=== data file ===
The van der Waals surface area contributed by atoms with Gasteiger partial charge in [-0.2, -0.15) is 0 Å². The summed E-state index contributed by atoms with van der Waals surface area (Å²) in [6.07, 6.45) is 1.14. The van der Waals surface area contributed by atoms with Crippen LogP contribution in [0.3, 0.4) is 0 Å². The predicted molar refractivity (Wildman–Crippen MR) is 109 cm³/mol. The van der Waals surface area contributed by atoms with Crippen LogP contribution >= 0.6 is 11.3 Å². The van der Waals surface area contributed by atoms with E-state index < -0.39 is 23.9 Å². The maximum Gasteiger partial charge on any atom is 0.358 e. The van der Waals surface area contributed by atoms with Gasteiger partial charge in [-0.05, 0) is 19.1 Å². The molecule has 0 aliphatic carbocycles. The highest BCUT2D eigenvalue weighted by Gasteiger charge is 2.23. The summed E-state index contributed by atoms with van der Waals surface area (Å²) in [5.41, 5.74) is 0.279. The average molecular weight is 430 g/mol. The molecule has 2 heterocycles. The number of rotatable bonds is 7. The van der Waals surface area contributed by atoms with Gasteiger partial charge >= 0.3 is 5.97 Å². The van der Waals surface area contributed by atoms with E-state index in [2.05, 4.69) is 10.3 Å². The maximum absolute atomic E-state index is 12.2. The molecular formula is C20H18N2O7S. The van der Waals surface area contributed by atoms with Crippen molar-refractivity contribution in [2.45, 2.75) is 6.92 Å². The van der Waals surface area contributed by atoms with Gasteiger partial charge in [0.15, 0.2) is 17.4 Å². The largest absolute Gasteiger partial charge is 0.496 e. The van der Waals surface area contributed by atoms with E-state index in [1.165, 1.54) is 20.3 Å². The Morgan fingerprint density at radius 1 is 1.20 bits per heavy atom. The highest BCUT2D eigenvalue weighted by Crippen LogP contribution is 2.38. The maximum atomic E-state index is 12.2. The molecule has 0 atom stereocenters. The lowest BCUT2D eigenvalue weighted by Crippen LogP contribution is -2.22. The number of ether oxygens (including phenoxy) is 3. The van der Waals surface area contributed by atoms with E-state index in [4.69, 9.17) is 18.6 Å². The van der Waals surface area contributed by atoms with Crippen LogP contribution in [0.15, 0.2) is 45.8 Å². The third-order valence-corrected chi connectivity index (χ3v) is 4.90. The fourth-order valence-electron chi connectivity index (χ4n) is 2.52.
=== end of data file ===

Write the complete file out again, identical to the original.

The van der Waals surface area contributed by atoms with Gasteiger partial charge in [-0.2, -0.15) is 0 Å². The summed E-state index contributed by atoms with van der Waals surface area (Å²) in [6.07, 6.45) is 1.14. The van der Waals surface area contributed by atoms with Crippen LogP contribution in [0.3, 0.4) is 0 Å². The predicted molar refractivity (Wildman–Crippen MR) is 109 cm³/mol. The van der Waals surface area contributed by atoms with Crippen LogP contribution >= 0.6 is 11.3 Å². The van der Waals surface area contributed by atoms with E-state index < -0.39 is 23.9 Å². The maximum Gasteiger partial charge on any atom is 0.358 e. The van der Waals surface area contributed by atoms with Gasteiger partial charge in [-0.05, 0) is 19.1 Å². The molecule has 0 aliphatic carbocycles. The highest BCUT2D eigenvalue weighted by Gasteiger charge is 2.23. The summed E-state index contributed by atoms with van der Waals surface area (Å²) in [5.41, 5.74) is 0.279. The average molecular weight is 430 g/mol. The molecule has 2 heterocycles. The number of rotatable bonds is 7. The van der Waals surface area contributed by atoms with Gasteiger partial charge >= 0.3 is 5.97 Å². The van der Waals surface area contributed by atoms with E-state index in [2.05, 4.69) is 10.3 Å². The maximum absolute atomic E-state index is 12.2. The molecular formula is C20H18N2O7S. The van der Waals surface area contributed by atoms with Crippen molar-refractivity contribution in [2.45, 2.75) is 6.92 Å². The van der Waals surface area contributed by atoms with Gasteiger partial charge in [0.15, 0.2) is 17.4 Å². The largest absolute Gasteiger partial charge is 0.496 e. The van der Waals surface area contributed by atoms with E-state index in [1.165, 1.54) is 20.3 Å². The Morgan fingerprint density at radius 1 is 1.20 bits per heavy atom. The highest BCUT2D eigenvalue weighted by Crippen LogP contribution is 2.38. The maximum atomic E-state index is 12.2. The molecule has 0 atom stereocenters. The lowest BCUT2D eigenvalue weighted by Crippen LogP contribution is -2.22. The number of ether oxygens (including phenoxy) is 3. The van der Waals surface area contributed by atoms with E-state index in [4.69, 9.17) is 18.6 Å². The van der Waals surface area contributed by atoms with Crippen LogP contribution in [0.15, 0.2) is 45.8 Å². The third-order valence-corrected chi connectivity index (χ3v) is 4.90. The fourth-order valence-electron chi connectivity index (χ4n) is 2.52.